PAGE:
The theme of your meeting is one to which I myself have often called attention: the
need to build bridges, not walls. I keep repeating this in the lively hope that people
everywhere will pay attention to this need that is increasingly acknowledged, albeit
at times resisted by fear and forms of regression. Without renouncing prudence, we
are called to recognize every sign and mobilize all our energy in order to remove the
walls of division and to build bridges of fraternity everywhere in the world.
The three focal points of your meeting intersect along this journey of bridge building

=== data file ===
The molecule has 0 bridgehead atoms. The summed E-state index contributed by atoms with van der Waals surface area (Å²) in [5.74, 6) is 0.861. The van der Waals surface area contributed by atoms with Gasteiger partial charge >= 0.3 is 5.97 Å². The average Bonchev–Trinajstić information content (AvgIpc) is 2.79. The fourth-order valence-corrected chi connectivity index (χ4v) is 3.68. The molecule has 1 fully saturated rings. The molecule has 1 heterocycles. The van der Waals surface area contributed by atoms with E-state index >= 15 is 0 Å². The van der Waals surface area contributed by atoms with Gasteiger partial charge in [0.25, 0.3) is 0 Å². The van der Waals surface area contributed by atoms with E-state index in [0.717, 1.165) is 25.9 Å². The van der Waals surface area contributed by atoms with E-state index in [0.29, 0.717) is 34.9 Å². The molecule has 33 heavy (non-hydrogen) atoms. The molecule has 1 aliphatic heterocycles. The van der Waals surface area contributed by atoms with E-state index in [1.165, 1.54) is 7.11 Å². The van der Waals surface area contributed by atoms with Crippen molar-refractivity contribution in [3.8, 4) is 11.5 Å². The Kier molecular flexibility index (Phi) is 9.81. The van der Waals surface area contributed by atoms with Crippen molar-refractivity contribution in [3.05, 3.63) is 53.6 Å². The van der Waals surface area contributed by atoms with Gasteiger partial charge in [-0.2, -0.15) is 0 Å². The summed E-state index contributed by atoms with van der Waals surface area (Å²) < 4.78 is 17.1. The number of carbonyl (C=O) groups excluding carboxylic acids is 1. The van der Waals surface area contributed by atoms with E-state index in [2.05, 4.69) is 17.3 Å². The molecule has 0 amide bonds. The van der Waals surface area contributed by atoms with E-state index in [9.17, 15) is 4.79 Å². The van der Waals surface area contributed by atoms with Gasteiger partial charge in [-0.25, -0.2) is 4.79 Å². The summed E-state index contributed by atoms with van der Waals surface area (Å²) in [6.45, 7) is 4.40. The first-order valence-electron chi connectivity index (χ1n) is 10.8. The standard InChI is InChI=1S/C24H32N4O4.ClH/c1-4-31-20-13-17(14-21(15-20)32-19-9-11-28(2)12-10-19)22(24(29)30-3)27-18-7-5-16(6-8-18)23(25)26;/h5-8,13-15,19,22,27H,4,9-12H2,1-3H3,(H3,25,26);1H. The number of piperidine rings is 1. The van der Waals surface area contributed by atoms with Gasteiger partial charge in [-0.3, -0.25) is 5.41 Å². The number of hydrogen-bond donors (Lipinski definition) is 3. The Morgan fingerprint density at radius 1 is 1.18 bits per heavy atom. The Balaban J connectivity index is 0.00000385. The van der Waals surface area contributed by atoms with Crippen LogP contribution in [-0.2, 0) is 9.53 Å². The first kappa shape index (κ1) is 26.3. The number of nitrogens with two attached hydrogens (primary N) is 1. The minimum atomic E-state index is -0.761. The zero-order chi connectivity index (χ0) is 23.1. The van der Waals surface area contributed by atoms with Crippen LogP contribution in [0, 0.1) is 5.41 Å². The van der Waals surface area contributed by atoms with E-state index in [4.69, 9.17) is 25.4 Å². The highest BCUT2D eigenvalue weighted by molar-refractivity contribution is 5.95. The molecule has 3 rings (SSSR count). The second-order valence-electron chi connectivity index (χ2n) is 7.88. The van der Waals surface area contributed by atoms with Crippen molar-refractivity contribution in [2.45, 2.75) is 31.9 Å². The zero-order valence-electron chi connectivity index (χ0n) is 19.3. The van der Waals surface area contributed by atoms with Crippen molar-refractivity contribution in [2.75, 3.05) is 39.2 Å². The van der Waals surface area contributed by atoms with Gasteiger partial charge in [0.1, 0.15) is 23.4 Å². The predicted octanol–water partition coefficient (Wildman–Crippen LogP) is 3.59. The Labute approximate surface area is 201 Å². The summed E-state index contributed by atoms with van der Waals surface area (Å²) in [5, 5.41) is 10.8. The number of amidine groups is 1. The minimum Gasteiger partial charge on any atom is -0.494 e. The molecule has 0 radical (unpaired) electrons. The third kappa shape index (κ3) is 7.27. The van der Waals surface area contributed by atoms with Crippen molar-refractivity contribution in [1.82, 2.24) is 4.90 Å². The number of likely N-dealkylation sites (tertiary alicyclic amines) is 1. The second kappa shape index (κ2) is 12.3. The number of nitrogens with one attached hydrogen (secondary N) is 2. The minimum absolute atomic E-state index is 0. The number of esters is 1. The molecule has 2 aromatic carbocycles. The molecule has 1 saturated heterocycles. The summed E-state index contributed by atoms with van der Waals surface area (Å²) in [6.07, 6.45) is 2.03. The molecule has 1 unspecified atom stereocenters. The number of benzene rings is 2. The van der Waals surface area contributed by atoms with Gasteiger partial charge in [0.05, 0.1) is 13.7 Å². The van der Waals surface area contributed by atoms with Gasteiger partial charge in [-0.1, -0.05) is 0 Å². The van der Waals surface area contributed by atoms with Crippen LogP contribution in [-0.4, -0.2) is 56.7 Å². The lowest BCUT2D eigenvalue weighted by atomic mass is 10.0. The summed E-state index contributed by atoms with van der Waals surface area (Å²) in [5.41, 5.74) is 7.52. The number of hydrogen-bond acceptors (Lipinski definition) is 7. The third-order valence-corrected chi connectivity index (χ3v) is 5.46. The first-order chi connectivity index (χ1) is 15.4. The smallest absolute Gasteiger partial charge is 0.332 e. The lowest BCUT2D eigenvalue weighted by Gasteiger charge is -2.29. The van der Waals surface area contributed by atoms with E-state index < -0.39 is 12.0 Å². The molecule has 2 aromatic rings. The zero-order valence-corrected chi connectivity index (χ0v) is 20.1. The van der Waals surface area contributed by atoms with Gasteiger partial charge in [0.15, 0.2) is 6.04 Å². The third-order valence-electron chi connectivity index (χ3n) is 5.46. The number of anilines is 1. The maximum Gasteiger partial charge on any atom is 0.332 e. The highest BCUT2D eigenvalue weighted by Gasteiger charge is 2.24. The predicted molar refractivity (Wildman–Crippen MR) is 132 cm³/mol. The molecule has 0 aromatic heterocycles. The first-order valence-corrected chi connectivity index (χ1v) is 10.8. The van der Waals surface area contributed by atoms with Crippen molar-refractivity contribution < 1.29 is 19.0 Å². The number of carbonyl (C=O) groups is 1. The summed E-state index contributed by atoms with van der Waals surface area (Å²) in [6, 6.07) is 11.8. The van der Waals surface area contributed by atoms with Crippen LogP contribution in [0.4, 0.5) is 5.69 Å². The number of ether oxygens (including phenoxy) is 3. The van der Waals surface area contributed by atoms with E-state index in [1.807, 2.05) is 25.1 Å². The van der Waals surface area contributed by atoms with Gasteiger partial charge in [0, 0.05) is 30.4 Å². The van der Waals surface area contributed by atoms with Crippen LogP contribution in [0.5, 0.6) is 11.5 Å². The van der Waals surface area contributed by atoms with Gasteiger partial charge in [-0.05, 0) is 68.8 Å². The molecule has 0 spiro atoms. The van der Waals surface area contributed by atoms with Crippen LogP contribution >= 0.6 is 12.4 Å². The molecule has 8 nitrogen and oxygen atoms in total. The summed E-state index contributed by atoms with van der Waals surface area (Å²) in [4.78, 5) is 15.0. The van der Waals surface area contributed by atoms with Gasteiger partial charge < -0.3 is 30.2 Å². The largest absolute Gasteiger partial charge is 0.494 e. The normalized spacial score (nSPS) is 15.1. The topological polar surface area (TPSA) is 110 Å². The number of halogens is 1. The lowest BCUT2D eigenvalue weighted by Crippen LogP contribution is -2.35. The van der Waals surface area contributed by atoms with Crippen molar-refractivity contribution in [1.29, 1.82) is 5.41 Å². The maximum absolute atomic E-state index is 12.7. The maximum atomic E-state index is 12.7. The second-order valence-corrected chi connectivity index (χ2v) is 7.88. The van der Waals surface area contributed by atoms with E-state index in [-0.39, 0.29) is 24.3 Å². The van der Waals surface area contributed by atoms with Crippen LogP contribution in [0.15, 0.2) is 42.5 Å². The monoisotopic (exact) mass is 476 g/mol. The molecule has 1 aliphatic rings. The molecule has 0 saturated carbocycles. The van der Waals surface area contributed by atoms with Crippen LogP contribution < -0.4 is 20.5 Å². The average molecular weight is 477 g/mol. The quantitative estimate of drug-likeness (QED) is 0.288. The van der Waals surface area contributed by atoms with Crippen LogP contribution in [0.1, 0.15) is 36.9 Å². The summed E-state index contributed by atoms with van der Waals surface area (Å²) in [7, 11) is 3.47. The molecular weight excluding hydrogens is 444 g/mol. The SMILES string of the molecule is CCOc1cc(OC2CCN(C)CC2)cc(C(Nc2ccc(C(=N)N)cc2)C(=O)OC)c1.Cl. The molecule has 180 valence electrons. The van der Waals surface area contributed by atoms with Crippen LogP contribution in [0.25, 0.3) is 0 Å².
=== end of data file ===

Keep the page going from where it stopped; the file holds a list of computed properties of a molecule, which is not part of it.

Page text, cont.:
in a critical time like our own. You have given a central place to the ecological
challenge, since certain of its aspects can create grave imbalances not only in terms
of the relationship between man and nature, but also between generations and
peoples. This challenge – as it emerges from the Encyclical Laudato Si’ – is not simply
one of many, but the broader backdrop for an understanding of both ecological ethics
and social ethics. For this reason, your concern for the issue of migrants and refugees
is very serious and provokes a metanoia that can foster ethical and theological
reflection, even before inspiring suitable pastoral attitudes and responsible and
carefully planned political policies.